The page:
High altitude rescue’s and missing toes

In 2006 a well known Australian climber named Lincoln Hall got into serious difficulties while descending the North East Ridge of Everest – the route I will be attempting next year.  Eventually in a severely weakened condition, he had to be left very high on the mountain by his climbing companions who had to descend to the lower elevations and the relative safety of camp 4.  Being out overnight at 8000m, oxygen finished, in his weakened condition should have spelt certain death and indeed reports started circulating around the world (even reaching his family in Australia), that he had perished on the mountain.

 The next morning – a climbing team on their way to the summit came past Lincoln and noticed he had in fact survived the night.  He was in a terrible state, badly frost bitten, dehydrated and incoherent from the effects of cerebral oedema (altitude sickness), but alive none the less.  As unfortunately seems to happen more and more these days on Everest – certain climbers offered minimal to no assistance and continued on their way either up and down from the summit.  Luckily for Lincoln, a veteran American Everest guide named Dan Mazur did stop to lend assistance.  Dan had built up a reputation over the years, of giving up his summit bids to help climbers in distress.  Dan was able to put Lincoln onto oxygen immediately, feed him some hot water and juice and set the wheels in motion of a dramatic rescue which thankfully had a happy ending with Lincoln getting off the mountain alive – minus a few fingers and toes! (For the complete story read Lincoln’s book ‘Dead Lucky’).

On Sunday evening I was lucky enough to meet Dan Mazur in person and share a beer with him.  He was in Singapore to give a presentation at the ‘Thick and Thin’ evening.  In an unusual presentation style he gave a quite hilarious account of his first ascent of Everest, where he tagged onto a Russian national climbing team expedition who had a spare permit.  Dan eventually summited together with the oldest Russian member who had only one lung and almost died on the descent!  A very down to earth and unassuming  looking chap, Dan at first appearances to be someone who works in a library rather than a high altitude mountain guide who has summited some of the most dangerous peaks in the world, including Everest and K2.  I have a habit of discreetly observing the fingers and toes of high altitude mountaineers when I meet them, checking to see how many of them they have or have lost (through frost bite).  Dan was wearing sandals and sure enough half of one of his toes was missing. It was refreshingly nice to meet someone so humble and down to earth who has achieved some amazing feats, as opposed to the commitment phobic, loud mouth, lycra clad dawks that the world seems to be filling up with these days.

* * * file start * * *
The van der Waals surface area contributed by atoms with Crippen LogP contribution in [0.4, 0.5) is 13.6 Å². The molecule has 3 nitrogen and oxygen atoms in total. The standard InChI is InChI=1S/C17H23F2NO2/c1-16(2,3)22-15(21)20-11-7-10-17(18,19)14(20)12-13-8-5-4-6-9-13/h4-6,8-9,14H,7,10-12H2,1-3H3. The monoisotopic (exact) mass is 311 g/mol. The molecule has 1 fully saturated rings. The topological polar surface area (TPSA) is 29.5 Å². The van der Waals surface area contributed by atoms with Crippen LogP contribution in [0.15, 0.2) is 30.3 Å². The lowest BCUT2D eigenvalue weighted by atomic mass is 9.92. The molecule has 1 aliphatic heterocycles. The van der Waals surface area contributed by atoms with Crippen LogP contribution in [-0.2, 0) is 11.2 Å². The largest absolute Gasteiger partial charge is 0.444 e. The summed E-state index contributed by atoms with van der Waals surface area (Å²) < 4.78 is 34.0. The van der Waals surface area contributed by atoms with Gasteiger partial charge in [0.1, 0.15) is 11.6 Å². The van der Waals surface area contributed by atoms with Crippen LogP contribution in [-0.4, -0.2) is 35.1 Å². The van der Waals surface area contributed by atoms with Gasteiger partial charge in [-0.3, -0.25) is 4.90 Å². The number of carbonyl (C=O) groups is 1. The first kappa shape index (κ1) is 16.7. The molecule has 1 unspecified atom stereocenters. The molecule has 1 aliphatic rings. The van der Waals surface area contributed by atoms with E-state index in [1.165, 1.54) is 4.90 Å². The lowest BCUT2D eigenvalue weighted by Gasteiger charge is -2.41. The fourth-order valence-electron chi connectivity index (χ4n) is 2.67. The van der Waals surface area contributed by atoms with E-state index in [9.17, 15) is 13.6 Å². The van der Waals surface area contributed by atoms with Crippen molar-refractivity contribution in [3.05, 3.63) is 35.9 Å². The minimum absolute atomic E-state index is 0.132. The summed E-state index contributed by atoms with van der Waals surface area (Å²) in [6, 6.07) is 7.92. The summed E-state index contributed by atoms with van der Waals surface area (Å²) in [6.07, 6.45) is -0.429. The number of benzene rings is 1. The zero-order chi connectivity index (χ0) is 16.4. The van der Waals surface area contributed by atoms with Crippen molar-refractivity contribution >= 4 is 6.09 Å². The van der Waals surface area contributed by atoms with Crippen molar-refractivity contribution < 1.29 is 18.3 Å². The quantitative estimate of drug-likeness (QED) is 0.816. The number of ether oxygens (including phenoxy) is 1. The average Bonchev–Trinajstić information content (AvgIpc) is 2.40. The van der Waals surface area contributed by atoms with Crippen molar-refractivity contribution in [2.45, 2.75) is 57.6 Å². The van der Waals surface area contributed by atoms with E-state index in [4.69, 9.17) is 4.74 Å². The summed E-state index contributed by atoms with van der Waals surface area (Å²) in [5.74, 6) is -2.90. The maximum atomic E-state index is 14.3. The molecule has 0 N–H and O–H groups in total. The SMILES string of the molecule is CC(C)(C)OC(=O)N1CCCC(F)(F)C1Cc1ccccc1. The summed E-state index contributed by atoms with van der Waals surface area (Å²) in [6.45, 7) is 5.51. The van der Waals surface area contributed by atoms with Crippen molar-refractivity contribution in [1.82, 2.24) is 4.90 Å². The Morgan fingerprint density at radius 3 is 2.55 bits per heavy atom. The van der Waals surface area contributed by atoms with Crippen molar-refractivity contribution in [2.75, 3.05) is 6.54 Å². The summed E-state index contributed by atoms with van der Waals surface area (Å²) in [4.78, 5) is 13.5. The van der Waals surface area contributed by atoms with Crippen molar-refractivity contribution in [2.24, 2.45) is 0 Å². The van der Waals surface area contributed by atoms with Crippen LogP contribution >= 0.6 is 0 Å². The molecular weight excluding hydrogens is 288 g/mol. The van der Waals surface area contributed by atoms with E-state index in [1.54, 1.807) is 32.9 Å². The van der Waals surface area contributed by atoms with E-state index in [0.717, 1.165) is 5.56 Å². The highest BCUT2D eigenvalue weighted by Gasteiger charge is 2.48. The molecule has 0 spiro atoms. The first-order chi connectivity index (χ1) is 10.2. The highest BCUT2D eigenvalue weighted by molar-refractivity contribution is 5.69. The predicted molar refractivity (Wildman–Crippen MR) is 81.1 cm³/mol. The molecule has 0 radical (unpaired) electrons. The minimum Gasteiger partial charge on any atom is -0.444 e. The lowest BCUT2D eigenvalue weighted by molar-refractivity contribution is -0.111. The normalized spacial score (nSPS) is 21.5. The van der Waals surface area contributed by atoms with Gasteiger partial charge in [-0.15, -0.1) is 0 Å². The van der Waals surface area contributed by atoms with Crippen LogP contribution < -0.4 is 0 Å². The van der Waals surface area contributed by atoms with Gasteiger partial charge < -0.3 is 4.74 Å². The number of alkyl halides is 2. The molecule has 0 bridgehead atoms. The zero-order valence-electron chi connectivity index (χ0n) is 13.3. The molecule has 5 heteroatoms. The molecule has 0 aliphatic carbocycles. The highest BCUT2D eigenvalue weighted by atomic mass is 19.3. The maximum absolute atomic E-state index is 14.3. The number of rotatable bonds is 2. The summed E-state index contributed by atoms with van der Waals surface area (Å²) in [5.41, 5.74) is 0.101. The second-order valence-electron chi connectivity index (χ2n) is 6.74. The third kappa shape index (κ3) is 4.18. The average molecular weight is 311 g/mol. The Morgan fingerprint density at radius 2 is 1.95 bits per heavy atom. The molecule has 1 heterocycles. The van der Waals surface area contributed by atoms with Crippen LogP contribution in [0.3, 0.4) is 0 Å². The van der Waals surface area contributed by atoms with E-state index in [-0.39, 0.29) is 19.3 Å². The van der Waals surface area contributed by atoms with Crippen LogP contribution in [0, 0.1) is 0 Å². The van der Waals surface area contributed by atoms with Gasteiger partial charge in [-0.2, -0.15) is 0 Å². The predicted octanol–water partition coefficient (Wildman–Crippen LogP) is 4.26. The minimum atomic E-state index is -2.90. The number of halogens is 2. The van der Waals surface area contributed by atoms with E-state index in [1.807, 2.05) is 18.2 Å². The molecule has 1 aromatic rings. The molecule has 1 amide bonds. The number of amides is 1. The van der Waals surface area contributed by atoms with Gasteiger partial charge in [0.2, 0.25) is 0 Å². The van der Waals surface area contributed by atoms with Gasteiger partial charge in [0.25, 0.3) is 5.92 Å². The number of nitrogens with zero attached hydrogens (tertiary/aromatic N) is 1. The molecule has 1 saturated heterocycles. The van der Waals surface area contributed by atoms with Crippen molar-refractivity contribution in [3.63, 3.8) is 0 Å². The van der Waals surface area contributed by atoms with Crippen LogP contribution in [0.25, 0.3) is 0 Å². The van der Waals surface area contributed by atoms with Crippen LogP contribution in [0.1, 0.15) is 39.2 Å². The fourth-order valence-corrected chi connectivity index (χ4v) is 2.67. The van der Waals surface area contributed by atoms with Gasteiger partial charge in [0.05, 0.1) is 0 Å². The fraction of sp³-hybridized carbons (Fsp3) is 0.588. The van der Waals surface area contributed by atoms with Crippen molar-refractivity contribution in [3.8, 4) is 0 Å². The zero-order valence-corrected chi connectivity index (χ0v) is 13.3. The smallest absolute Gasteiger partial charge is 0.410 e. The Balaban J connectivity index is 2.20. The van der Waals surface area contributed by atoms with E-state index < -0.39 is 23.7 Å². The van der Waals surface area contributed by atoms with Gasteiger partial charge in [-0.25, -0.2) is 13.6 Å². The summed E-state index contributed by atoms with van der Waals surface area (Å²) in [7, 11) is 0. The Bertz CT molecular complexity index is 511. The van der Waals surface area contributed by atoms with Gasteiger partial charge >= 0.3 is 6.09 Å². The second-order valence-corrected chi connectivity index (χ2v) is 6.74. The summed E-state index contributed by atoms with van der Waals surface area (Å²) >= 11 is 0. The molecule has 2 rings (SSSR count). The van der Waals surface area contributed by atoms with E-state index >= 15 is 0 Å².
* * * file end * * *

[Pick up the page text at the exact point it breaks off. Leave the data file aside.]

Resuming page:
Together with Dan Mazur in Singapore. December 12th, 2010

Speaking of being bought down to earth, I was once again taught a lesson in climbing over the weekend, in a session with Alan Silva on the granite walls of Bukit Timah.  He seemed to effortlessly wander up climbs that I sweat, struggle and curse on, and in some cases cannot even get up. He also taught me some interesting new techniques for self belaying (climbing solo).  In early 2011, Alan and myself may be attempting a technical climb in the beautiful southern Alps of New Zealand.  The North Ridge of Everest has a lot of rock scrambling and low grade rock climbing on it, which at extreme altitude with huge boots and overboots on is a real struggle.  The route we will be attempting in New Zealand will be a long alpine technical rock route which will be great to get me in the ‘zone’ before I head to Everest.

With only 6 days left to our wedding in New Zealand, it’s a last minute scramble to finish up at work, pack the bags and jump on the plane tomorrow evening to head back to Taranaki. After 36 years and 11 months, the chapter of my life on being  a single man is about to close and a new chapter on married life is about to open.  I can’t wait.

 

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Posted on December 14, 2010, in Everest 2011. Bookmark the permalink. Leave a comment.

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